Pakistan resents inclusion in State Department's 'child soldiers' list; asks US to review

Pakistan has dismissed as “a factual error and lack of understanding” its inclusion in the Child Soldiers Prevention Act (CSPA) list by the United States and urged Washington to review the “baseless assertions” made against the country in the State Department’s annual Trafficking in Persons (TIP) report, 2021

Jul 05, 2021
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Child soldiers

Pakistan has dismissed as “a factual error and lack of understanding” its inclusion in the Child Soldiers Prevention Act (CSPA) list by the United States and urged Washington to review the “baseless assertions” made against the country in the State Department’s annual Trafficking in Persons (TIP) report, 2021.

The US added Pakistan and Turkey to the CSPA list last week. The designation could lead to strict sanctions on military assistance for the listed countries and stand in the way of their participation in peacekeeping programs.

The US Child Soldiers Prevention Act requires publication in the annual TIP report of a list of foreign governments that have recruited or used child soldiers during the previous year (April 1, 2020, to March 31, 2021). The entities reviewed for this designation include armed forces, police, other security forces and government-supported armed groups.

The 2021 CSPA list includes the governments of the following countries: Afghanistan, Burma, Democratic Republic of Congo, Iran, Iraq, Libya, Mali, Nigeria, Pakistan, Somalia, South Sudan, Syria, Turkey, Venezuela and Yemen.

Expressing displeasure on the US move, the Pakistan Foreign Office in a statement said no state institution was consulted by the US before the publication of the report. “Nor were any details provided of the basis on which the conclusion was reached,” it added.

The statement emphasized that Pakistan neither supported any non-state armed group nor any entity recruiting or using child soldiers, saying “Pakistan’s efforts in fighting non-state armed groups including terrorist entities are well-recognized.”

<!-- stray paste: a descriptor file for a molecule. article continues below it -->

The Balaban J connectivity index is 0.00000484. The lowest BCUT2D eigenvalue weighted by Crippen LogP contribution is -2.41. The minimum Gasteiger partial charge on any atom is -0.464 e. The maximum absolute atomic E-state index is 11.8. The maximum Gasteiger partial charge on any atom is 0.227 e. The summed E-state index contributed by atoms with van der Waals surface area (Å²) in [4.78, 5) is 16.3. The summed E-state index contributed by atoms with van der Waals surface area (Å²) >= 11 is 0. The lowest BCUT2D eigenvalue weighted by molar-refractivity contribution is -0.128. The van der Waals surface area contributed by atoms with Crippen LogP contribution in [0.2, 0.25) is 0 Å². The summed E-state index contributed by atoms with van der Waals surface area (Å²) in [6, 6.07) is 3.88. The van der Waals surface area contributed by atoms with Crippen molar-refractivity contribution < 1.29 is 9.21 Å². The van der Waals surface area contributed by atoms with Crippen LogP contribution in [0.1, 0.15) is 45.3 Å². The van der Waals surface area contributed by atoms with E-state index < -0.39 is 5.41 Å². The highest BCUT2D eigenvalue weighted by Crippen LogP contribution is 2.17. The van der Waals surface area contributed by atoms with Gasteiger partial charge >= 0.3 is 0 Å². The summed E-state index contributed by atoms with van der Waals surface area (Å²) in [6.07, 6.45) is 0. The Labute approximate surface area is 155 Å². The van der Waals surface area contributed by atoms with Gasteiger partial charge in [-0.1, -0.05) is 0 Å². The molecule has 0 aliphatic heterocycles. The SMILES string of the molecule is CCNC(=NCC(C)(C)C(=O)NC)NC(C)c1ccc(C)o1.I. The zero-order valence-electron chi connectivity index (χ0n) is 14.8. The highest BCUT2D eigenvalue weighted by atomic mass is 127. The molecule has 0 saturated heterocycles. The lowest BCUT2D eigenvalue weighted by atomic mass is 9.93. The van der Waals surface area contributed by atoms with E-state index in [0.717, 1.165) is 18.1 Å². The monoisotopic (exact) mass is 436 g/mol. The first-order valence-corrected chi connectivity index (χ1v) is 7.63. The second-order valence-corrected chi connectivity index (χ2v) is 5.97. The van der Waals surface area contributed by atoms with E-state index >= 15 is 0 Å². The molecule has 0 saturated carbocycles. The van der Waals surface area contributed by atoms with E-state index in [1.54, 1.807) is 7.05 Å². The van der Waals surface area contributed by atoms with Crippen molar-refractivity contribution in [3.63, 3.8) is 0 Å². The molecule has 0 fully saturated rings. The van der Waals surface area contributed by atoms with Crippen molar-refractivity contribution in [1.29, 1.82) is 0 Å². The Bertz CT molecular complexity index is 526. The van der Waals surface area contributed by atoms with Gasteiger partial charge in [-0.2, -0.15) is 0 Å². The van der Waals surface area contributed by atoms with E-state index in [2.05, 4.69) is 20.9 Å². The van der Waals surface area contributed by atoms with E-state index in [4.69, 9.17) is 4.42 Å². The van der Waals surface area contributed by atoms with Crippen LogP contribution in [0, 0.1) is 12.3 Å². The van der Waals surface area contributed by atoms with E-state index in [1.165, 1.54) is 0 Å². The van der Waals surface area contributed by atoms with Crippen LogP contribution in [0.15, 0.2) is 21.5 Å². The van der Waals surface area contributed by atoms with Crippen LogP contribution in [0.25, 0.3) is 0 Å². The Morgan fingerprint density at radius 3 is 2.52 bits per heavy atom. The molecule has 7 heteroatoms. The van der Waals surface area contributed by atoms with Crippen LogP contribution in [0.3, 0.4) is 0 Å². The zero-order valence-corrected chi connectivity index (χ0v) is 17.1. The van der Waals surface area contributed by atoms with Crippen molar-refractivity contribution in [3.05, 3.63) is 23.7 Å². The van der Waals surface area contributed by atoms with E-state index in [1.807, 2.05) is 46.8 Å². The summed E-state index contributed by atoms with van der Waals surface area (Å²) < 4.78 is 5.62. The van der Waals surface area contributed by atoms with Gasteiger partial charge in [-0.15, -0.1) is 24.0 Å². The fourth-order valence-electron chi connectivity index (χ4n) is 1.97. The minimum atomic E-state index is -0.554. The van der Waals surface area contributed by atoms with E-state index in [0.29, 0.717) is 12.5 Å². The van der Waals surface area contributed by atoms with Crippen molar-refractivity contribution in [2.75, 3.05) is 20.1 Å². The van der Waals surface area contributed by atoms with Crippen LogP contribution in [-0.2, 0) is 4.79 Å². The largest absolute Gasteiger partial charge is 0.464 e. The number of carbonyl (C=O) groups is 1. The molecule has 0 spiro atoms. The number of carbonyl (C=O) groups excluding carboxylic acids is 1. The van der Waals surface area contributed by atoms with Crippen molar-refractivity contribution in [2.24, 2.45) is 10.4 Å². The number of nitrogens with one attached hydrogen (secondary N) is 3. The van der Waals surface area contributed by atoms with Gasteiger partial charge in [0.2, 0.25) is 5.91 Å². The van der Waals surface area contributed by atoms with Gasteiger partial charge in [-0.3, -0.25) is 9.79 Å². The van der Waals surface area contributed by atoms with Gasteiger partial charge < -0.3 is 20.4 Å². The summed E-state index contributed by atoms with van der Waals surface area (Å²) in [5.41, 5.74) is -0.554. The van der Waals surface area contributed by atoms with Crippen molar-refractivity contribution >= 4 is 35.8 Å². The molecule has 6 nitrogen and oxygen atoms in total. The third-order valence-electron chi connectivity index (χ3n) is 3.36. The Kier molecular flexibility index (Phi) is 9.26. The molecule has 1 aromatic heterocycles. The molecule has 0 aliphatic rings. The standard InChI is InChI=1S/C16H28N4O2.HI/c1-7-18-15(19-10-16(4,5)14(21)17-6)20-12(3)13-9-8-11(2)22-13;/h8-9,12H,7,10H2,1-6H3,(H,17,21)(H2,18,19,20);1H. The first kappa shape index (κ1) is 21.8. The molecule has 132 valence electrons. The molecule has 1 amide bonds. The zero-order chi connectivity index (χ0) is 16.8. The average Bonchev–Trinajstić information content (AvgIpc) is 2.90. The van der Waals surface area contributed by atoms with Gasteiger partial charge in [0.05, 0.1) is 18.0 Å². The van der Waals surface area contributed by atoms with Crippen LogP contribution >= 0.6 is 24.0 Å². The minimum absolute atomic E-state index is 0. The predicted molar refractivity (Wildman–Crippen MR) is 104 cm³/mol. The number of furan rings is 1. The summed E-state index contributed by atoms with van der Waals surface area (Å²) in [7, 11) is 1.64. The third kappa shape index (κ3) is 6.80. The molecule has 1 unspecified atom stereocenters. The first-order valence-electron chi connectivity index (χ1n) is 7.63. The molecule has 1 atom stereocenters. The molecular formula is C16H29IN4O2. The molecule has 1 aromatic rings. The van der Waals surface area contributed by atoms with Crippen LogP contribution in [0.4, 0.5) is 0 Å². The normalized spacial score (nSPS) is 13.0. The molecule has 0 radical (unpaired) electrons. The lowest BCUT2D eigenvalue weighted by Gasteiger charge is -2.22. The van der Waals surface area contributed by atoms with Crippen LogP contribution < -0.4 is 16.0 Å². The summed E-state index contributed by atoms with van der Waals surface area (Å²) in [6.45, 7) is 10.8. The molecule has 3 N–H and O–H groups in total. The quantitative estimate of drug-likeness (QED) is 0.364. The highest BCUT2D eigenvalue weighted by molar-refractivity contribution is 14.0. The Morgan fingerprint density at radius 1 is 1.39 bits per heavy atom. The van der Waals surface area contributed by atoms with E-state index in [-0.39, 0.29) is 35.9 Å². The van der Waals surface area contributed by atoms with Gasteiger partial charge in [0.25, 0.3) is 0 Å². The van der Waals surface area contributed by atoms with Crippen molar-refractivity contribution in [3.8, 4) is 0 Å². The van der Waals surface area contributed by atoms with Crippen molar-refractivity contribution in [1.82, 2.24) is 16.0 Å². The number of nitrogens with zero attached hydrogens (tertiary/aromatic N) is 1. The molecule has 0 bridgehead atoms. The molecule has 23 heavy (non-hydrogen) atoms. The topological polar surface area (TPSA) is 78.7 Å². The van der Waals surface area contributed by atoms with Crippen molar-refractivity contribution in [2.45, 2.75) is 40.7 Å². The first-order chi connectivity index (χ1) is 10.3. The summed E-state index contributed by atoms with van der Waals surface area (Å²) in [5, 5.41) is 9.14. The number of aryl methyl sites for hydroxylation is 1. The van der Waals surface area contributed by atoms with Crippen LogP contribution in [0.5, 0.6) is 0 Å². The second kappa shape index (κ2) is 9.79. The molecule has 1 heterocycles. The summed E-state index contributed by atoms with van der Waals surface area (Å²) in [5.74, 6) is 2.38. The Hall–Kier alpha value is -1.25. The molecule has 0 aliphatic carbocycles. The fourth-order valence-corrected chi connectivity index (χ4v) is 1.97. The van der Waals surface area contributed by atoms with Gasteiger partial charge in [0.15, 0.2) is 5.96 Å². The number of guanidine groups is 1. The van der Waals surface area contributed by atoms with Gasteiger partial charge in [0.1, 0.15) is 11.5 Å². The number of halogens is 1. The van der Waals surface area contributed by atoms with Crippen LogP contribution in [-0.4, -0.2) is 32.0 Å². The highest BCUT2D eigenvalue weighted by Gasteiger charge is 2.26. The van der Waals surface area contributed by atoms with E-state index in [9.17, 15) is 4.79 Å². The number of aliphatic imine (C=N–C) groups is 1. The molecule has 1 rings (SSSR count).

It maintained that Pakistan was committed to fighting “this scourge — both at the national and international levels”.

“We have taken a range of legislative and administrative actions in that regard during the last one year, including approval of rules under the domestic Trafficking in Persons and Smuggling of Migrants Acts; National Action Plan 2021-25 prepared jointly by the Federal Investigation Agency (FIA) and the UN Office on Drugs and Crime (UNODC); and enhancement of capacity-building and inter-agency cooperation of law-enforcement agencies involved in anti-human smuggling,” the press release added.

It also highlighted that Pakistan had been voluntarily submitting information for the TIP report to the US government since 2007 and had actively worked on implementing practicable recommendations of these reports.

"Pakistan calls upon the authorities concerned in the United States to review the baseless assertions made in the TIP report, especially concerning the unwarranted inclusion of Pakistan in the 'CSPA List'," the FO said, according to Dawn.

“Pakistan also expects the sharing of 'credible information' on cases involving Trafficking in Persons as well as on allegations of support to armed groups using child soldiers.”

The CSPA prohibits listed governments in the following US programs: International Military Education and Training, Foreign Military Financing, Excess Defence Articles, and Peacekeeping Operations. Some programs undertaken under the Peacekeeping Operations authority are exempted.

The CSPA also prohibits the issuance of licenses for direct commercial sales of military equipment to such governments.

(SAM)

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